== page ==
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Fresher Sounds - 03/05/2016

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UPDATED: Now with added Radiohead

This week has seen artists go from private to very public. Or, in the case of Radiohead, the complete opposite.

Mick HarveyBeyonce’s fan base have been in hysteria since Lemonade sparked rumours of Jay Z’s possible infidelity.

The twittersphere is intent on pinpointing ‘Becky with the good hair’, holding numerous females and Jake Gyllenhaal in the line of fire. Could it be more likely that given the average of 15 songwriters on board of each song (inc. Father John Misty?!) that the lyric in question is little more than a publicity stunt.

Blink 182’s Tom Delonge took to the internet to declare there could be a future between him and the band, though a sly dig at the latest album’s co-writing didn’t go amiss.

Oh and in true Thom Yorke style, Radiohead have pulled themselves from the internet entirely (only to start teasing new activity this morning).

Here are a pick of songs that are intent on staying in the public sphere… 

Update - Radiohead - Burn The Witch

As if to mess with the whole concept of our rather tenuous opening paragraphs, Radiohead have only gone and released a brand new song. And it's wonderous, a blend of electronic and orchestral sounds in a way that only Radiohead can deliver. It also has a freaky Trumpton meets The Wicker Man video.....

Mick Harvey - Don’t Say a Thing

Original Bad Seed member Mick Harvey reinstates his iconic status with his comeback to complete the third volume of his ambitious series of Serge Gainsbourg covers translated from French to English. 'Don’t Say a Thing', taken from Volume 3 – Delirium Dreams is flawlessly composed, cavorting drums and serene intertwining of male and female vocals doesn’t lose an ounce of the songs meaning.

Mura Masa – What if I Go?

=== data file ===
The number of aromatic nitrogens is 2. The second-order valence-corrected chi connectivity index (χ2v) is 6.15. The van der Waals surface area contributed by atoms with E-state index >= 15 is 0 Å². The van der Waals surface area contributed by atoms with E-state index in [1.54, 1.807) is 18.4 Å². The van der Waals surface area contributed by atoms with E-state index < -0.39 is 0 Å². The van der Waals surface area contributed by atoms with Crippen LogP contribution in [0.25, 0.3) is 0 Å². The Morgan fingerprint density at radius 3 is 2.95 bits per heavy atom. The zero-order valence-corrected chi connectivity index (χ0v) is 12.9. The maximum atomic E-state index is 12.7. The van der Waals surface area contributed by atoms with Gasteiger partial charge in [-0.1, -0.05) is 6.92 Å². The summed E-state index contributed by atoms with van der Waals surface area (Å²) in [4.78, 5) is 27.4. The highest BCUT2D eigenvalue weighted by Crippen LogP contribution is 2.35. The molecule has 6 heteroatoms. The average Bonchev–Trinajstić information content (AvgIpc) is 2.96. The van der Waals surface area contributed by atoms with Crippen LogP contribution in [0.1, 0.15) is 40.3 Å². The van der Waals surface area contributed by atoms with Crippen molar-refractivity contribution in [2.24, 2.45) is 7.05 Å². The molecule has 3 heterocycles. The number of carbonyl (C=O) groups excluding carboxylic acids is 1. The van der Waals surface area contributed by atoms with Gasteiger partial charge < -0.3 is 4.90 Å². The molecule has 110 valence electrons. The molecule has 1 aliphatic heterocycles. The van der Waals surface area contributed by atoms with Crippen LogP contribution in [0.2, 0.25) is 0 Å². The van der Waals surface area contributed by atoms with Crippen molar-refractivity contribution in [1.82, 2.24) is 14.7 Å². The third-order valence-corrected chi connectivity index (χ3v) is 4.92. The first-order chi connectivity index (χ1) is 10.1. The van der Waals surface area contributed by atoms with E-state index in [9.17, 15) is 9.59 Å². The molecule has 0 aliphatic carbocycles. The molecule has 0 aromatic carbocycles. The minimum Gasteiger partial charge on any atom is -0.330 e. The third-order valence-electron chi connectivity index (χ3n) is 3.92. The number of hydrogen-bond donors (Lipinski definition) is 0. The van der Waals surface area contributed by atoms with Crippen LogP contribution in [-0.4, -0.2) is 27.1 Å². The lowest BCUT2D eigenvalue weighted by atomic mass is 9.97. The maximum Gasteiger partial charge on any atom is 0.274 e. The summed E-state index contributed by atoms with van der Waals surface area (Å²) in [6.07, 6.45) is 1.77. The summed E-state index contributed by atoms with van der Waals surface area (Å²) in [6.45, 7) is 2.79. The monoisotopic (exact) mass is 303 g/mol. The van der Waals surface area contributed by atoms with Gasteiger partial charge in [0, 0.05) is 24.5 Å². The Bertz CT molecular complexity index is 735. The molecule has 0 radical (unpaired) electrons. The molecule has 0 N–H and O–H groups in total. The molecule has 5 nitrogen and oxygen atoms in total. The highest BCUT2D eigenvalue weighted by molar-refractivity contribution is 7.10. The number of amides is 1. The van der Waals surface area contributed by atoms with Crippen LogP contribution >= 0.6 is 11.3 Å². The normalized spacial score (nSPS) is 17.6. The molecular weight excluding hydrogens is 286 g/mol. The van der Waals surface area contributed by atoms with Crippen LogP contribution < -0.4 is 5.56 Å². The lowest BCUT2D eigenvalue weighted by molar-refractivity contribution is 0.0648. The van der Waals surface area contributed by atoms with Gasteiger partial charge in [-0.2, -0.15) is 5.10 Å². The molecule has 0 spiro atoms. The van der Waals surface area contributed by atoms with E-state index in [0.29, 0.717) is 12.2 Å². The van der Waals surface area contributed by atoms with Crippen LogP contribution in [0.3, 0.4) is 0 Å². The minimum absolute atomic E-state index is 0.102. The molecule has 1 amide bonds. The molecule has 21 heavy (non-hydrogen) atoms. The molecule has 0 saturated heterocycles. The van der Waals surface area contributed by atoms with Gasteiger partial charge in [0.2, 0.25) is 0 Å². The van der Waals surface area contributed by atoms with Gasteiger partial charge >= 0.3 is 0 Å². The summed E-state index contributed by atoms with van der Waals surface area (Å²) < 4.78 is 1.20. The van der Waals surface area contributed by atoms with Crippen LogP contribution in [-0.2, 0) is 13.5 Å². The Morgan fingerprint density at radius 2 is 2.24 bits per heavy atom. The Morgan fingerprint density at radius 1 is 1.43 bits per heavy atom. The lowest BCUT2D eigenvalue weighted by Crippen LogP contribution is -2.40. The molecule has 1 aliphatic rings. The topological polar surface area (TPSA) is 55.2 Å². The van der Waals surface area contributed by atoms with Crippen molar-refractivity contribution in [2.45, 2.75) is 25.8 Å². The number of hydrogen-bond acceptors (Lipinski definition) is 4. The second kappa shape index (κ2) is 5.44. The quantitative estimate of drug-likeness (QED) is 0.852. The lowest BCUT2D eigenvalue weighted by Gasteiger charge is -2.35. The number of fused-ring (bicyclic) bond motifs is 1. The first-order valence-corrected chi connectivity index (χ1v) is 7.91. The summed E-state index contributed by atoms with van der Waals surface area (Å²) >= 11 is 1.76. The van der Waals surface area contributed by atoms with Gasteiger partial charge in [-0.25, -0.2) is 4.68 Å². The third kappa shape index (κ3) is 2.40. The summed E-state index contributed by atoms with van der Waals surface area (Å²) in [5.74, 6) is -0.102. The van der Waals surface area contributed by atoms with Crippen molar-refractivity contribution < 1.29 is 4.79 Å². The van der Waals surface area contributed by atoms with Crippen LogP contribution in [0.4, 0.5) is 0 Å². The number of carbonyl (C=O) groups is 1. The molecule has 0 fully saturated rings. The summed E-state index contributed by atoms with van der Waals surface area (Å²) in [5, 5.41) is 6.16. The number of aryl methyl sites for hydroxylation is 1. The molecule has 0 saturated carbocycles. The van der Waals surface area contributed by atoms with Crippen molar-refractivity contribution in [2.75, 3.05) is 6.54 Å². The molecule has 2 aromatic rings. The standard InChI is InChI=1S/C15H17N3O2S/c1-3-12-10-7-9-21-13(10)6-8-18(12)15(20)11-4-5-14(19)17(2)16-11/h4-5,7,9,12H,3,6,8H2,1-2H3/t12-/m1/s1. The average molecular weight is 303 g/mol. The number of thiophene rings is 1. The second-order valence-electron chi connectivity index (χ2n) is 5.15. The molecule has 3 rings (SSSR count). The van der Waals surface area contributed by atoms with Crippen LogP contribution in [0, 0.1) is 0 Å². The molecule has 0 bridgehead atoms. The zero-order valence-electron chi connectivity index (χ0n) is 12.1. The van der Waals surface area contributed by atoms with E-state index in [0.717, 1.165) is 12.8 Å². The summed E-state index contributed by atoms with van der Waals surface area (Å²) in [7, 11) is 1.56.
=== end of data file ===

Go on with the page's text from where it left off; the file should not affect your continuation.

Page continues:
Mura Masa has already been cited as one to watch, but he may have also produced the song of the summer. Featuring the soaring vocals of Bonzai, signed to his own label, a thick steel drum and cruising tropical chords, the artist who is fittingly named after a Japanese sword carves out a fresh cut of electronic pop.

The Hotelier – Soft Animal

The latest taste of The Hotelier’s highly awaited third studio album is an awakening for the Massachusetts based emo band. Vocalist Christian Holden's soaring voice makes for a truly eye-opening chorus. The words, ‘Make me feel alive, Make me believe that all my selves align’ rise up through the counterblast of drums and guitars, like the naive doe the poetic lyrics are so concerned with.

Bonnie ‘Prince’ Billy – Most People

'Most People' is the first release taken from the collaborative Refugee album, a collection of unreleased original songs contributed by a range of cult artists in aid of Migrant Offshore Aid Station. Bonnie ‘Prince’ Billy’s moving lyrics and sombre voice capture all of the emotion of current events.

Lisbon Kid – Last Weekend

The second single from electronic duo Lisbon Kid’s forthcoming self-titled debut is a tranquil ambient number. Tony Bignell’s honest narrative stream of thought flows easily over the playful bass wired electronic backdrop, creating something that really wouldn’t be out of place on the Trainspotting soundtrack.

Loa Loa – Monet

Brighton garage rockers Loa Loa burst onto the scene with feral grunge track 'Monet'. With attitude lauded vocals and fuzzy melodies aplenty, the track builds on the foundations of bands such as The Cribs and Drenge, providing an innovative take on the grunge genre.

JuJu – We Spit on Yer Grave

JuJu is the latest incarnation of Sicily based artist Gioele Valenti (Lay Llamas). Taken from the debut self-titled album, the primal track explores the ‘total defeat for humanity’ arising from the tragedies that occur at sea during the exodus from Africa, through the rhythmic outlet of repetitive tribal drums and dizzy psychedelic riffs.

Grawl!x – Kumquat

Derby’s Grawl!x are following up their 2015 debut album with newly announced Aye!, dropping this bubbly indie-pop single in the process. Inspired by an inviting piano on display in an abandoned church where the song-writing process took place, the band have forged out glistening harmonies with a distinctive pop edge.

Mhairi - Crystalline

Bournemouth’s Mhairi entices with harrowingly dark 'Crystalline'. The hugely atmospheric track encompasses deep synths and intimate vocals, building a sharp intensity that can only matched by its video, which raises awareness of ‘Pasung’, an ancient way to shackle the mentally ill that is still in use today.

 




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